The chief executive of the Financial Ombudsman Service (FOS), Natalie Ceeney, has said that the increasing number of complaints about financial service providers is due to lack of trust following scandals in recent years.
Ceeney urged financial providers to focus on the “power of listening” and warned that failure to do so could cost the sector financially and harm its reputation.
She added, that each complaint is an observation about the service provided by banks and other financial businesses and should be used to inform new ways of working, new products, better service, and a new relationship with customers.
During the third quarter of 2013, a total of 143,177 new complaints were bought to the ombudsman. The figure represents a 39% increase from the same period in 2012.
Speaking at the international banking conference, Ceeney highlighted how important it was that banks deal with complaints and set new standards.
She said, “Since I joined the ombudsman service in 2010, the volume of complaints reported to the FCA by banks and building societies has doubled, from 2.5m in 2010 to over 5m by the end of 2012.”
A study by Mintel conducted earlier this year found that the majority of those surveyed (63%) felt they has been let down by a financial services provider at some point in the last two years. A quarter stated that they had been let down “numerous times”.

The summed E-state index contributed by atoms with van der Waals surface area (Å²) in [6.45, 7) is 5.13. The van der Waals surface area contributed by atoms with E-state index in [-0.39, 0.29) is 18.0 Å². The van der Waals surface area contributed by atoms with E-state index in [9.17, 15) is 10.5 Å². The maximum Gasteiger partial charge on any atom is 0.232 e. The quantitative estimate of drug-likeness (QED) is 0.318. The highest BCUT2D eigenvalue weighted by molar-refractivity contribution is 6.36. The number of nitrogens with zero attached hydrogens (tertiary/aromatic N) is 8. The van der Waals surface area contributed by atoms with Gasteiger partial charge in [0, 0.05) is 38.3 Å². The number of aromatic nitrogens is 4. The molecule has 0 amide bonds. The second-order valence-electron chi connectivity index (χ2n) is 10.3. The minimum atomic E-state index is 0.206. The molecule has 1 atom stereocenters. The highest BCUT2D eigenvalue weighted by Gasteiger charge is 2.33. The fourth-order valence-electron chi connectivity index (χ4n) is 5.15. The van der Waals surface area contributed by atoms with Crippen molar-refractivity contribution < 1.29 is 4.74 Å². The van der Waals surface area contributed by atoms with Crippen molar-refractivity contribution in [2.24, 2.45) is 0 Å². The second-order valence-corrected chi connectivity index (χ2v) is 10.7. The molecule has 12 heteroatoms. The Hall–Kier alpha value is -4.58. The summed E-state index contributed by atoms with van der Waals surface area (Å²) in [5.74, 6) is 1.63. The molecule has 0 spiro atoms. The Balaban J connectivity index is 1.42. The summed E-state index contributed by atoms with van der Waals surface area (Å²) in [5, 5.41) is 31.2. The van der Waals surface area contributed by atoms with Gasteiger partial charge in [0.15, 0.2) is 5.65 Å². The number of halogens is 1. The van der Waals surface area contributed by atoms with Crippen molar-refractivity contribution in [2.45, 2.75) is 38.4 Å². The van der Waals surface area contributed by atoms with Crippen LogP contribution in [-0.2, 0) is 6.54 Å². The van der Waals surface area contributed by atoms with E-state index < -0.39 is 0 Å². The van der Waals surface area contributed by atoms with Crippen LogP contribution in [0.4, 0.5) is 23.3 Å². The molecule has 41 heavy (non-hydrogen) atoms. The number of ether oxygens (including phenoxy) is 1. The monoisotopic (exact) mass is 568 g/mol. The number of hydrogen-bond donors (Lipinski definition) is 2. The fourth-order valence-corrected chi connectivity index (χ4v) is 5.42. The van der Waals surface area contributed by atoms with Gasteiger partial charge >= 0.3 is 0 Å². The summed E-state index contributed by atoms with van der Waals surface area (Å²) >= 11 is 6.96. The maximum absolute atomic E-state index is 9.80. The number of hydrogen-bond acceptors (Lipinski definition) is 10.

Over a third of participants also said they “always expected the worst” when dealing with financial service providers.
Speaking to the banks, Ceeney continued, “I’m starting to believe that the experience of the last decade has fostered “the lost generation” of customers. A generation of mistrust and missed opportunities – meaning that instead of focussing on growth and innovation, you now have to focus on repairing reputations.
“You need to deal with this if you wish to rebuild trust. But the good news is that you have the power to stop this “cycle of scandal” in its tracks.”